If a promissory note agreement is signed in lieu of criminal charges, and one party defaults on payment, can criminal charges still be pressed?

I work in Bank security and wondered If a customer negotiates a bad check that results in a loss for the Bank, and we enter into a promissory note agreement with that customer, in lieu of criminal charges, and this customer defaults on their payments, can we still go after this customer criminally? I was always under the assumption that criminal and civil were entirely separate. However, I am now being told by multiple police departments that if we enter into a promissory note agreement, then it is now a civil matter and we can no longer criminally prosecute. Is this true?

Asked on June 9, 2009 under Criminal Law, New Jersey


M.S., Member, Connecticut Bar / FreeAdvice Contributing Attorney

Answered 11 years ago | Contributor

You are wise to generally make the distinction between criminal and civil cases.  However, in order to answer your question it is necessary to further that distinction.  In very basic terms, in civil cases, an individual or a corporation sues another individual/corporation.  In criminal cases, the state prosecutes an individual.  The state's prosecution may be based upon a police report or warrant, which may in turn be based upon a complaint filed by an individual or a corporation.  The simple answer to your question "can we still go after this customer criminally" is no.  As a corporation, you never had the ability to "go after" the customer.  Rather, you had the ability to file a complaint with the police, who then have the discretion as whether or not to pursue criminal charges.  It sounds like, in your situation, the police have declined to pursue charges in light of your subsequent agreement regarding the promissory note.  The police may in fact, be correct, that if the issue of default on behalf of the customer is contested, this matter may be properly treated as a civil rather than a criminal matter.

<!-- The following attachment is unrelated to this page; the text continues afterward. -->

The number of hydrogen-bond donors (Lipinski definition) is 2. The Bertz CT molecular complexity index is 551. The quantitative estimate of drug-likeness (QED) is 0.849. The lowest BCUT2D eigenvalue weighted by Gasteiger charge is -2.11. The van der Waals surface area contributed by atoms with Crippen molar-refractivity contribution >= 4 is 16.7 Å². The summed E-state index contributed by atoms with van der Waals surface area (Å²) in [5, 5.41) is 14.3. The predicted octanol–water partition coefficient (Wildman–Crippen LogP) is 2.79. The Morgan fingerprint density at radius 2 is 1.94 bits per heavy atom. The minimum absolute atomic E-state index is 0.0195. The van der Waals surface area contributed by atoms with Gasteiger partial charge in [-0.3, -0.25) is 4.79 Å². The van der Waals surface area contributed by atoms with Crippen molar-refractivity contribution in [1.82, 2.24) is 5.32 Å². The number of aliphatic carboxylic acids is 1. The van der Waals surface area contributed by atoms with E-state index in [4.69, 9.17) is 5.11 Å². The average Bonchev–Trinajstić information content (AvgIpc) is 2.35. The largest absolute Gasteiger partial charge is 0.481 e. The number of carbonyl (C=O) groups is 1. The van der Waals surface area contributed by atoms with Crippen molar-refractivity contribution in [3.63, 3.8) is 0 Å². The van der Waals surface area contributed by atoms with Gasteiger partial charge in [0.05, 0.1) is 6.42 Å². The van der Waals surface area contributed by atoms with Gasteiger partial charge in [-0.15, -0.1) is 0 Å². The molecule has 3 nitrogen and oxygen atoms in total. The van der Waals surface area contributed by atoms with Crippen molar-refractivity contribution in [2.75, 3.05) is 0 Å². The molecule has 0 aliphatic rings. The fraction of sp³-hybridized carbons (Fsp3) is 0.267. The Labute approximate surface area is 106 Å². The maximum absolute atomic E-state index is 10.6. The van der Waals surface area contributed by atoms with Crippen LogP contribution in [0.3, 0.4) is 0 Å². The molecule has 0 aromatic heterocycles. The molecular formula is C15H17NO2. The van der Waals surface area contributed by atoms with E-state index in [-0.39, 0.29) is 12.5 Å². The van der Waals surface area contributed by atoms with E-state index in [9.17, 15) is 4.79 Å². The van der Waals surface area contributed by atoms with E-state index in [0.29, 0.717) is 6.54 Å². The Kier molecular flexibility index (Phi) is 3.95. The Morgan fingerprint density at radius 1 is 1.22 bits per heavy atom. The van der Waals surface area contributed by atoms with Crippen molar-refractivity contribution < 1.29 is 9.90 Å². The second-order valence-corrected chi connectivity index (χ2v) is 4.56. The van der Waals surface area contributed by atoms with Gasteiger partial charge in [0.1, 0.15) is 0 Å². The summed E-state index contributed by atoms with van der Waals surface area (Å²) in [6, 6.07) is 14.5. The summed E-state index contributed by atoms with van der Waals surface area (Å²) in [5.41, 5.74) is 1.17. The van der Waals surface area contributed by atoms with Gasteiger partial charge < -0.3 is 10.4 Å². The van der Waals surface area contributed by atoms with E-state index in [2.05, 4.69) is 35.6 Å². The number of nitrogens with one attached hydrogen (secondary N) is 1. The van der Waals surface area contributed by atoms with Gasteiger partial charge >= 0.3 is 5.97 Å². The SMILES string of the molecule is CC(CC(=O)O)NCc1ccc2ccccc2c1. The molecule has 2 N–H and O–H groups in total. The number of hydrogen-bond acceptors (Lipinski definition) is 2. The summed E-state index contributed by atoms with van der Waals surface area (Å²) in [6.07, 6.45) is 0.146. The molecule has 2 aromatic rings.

IMPORTANT NOTICE: The Answer(s) provided above are for general information only. The attorney providing the answer was not serving as the attorney for the person submitting the question or in any attorney-client relationship with such person. Laws may vary from state to state, and sometimes change. Tiny variations in the facts, or a fact not set forth in a question, often can change a legal outcome or an attorney's conclusion. Although AttorneyPages.com has verified the attorney was admitted to practice law in at least one jurisdiction, he or she may not be authorized to practice law in the jurisdiction referred to in the question, nor is he or she necessarily experienced in the area of the law involved. Unlike the information in the Answer(s) above, upon which you should NOT rely, for personal advice you can rely upon we suggest you retain an attorney to represent you.